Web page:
There are a lot of books out there that I can relate to.
The Hours by Michael Cunningham resonates in a new way, every time I re-read it.
Pride and Prejudice is my “get me out of my reality” book.
The Shipping News by E. Annie Proulx is my “life beyond my current reality is possible” book.
These aren’t ‘light’ reading. They’re not Dostoyevsky either, but they have a certain gravitas.
“Why I’m Like This” by Cynthia Kaplan is not heavy and it’s not fluff. It’s me.
Other than the chapter that focuses on her love for her grandmother (I didn’t really know either of mine), I felt a connection with Cynthia. She is me. I am her. Except I’m a gentile, but that’s just incidental to our humanity.
Her love for her son and the strain that emotion, and her episiotomy, put on her marriage resonated strongly with me. As did a line on page 62, referring to her 30th birthday dinner with a few friends: “The man whom I was vaguely dating stood me up, and I was forced to add another layer of false jollity on top of what was already a mille-feuille of pretense.” I love that line. I love people who admit that life isn’t always a barrel of monkeys and sometimes it just plain sucks.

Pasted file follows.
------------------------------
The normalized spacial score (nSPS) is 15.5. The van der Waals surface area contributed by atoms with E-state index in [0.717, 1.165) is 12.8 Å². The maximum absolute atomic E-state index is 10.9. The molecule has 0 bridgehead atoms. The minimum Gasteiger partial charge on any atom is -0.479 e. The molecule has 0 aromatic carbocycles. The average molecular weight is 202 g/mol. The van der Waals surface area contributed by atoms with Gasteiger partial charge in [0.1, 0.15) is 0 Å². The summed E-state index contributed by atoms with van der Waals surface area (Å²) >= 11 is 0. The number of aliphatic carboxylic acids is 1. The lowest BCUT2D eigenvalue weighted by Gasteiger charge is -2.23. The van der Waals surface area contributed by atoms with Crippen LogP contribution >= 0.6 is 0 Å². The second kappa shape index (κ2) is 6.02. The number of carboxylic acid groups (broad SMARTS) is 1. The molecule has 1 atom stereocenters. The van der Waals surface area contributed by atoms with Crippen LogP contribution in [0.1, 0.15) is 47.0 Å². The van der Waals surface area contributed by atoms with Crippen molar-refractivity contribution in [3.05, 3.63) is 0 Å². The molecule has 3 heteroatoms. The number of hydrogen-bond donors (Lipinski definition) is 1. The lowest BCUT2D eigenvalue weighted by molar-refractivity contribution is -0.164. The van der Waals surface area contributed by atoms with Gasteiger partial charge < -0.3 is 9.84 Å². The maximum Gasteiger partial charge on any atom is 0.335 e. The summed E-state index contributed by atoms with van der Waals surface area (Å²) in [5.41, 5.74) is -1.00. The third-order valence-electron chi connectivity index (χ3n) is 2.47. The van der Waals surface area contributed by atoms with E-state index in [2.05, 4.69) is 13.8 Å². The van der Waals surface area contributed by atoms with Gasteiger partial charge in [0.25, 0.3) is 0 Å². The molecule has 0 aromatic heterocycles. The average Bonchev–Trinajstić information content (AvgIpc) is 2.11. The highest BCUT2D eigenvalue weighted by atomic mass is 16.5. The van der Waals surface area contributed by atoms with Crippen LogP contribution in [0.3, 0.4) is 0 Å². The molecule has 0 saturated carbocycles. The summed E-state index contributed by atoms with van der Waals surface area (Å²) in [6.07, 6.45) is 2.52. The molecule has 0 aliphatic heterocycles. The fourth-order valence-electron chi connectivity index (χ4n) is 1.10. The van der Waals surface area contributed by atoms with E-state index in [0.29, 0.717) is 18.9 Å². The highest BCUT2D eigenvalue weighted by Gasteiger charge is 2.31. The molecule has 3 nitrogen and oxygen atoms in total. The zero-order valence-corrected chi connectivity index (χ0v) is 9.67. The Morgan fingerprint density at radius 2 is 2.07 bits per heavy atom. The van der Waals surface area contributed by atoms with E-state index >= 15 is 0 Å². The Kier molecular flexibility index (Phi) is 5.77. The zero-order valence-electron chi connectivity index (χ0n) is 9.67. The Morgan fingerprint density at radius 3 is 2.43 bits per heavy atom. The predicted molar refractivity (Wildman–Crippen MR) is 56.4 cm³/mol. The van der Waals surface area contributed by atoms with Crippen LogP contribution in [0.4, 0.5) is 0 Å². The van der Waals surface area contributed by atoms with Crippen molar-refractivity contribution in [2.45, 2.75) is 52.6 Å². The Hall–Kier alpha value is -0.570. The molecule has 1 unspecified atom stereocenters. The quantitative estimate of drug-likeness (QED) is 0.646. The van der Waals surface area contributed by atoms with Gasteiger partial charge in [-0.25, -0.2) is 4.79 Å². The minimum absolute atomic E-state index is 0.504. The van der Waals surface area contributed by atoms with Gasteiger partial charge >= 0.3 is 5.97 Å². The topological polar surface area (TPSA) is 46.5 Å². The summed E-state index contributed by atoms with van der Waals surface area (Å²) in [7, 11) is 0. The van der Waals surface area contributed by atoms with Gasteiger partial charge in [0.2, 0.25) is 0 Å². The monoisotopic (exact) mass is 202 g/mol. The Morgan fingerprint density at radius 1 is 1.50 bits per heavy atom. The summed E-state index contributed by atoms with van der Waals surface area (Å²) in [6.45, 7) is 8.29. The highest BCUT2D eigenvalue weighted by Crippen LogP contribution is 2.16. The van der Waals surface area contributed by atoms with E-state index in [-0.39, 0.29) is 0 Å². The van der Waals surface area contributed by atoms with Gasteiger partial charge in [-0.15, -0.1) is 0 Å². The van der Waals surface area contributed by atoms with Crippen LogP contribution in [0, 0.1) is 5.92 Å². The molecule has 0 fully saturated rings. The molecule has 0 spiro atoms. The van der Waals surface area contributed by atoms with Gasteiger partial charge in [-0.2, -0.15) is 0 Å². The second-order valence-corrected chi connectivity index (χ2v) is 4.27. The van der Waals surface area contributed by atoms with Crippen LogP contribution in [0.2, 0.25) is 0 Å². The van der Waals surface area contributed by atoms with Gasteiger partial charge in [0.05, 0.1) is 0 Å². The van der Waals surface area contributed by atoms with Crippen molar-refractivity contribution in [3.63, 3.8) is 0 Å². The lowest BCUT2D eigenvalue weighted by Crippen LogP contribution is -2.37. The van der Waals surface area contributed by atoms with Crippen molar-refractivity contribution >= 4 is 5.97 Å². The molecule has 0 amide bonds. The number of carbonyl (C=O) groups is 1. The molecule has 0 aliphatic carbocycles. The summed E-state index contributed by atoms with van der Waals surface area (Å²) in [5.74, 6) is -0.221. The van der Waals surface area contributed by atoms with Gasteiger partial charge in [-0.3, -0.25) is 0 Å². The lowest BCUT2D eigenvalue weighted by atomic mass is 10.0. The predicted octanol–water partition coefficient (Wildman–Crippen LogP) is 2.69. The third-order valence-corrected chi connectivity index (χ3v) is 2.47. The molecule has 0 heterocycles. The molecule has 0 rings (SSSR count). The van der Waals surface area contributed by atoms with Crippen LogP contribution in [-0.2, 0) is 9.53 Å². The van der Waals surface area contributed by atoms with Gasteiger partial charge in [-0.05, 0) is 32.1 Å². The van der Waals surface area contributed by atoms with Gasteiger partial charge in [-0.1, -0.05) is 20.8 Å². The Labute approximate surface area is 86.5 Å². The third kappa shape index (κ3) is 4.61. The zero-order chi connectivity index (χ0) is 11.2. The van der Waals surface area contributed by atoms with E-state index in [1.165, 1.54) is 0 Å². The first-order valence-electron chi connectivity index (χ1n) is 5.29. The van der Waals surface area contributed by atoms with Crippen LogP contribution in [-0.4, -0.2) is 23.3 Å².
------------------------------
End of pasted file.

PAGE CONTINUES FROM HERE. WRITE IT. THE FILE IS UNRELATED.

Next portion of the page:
Not inordinately popular, nor part of the pert and perky crowd, she lives her life. With all of the fears and falters in self confidence that I am fairly sure we all have at times, unless we are utterly fooling ourselves (and you know who you are).
When her son got very sick – pneumonia – and she described the fear she felt, I was there with her.
It’s a rare thing when someone can write about very real issues without any trace of malice or maudlin feelings. It’s a rare thing indeed. Thank you, Cynthia.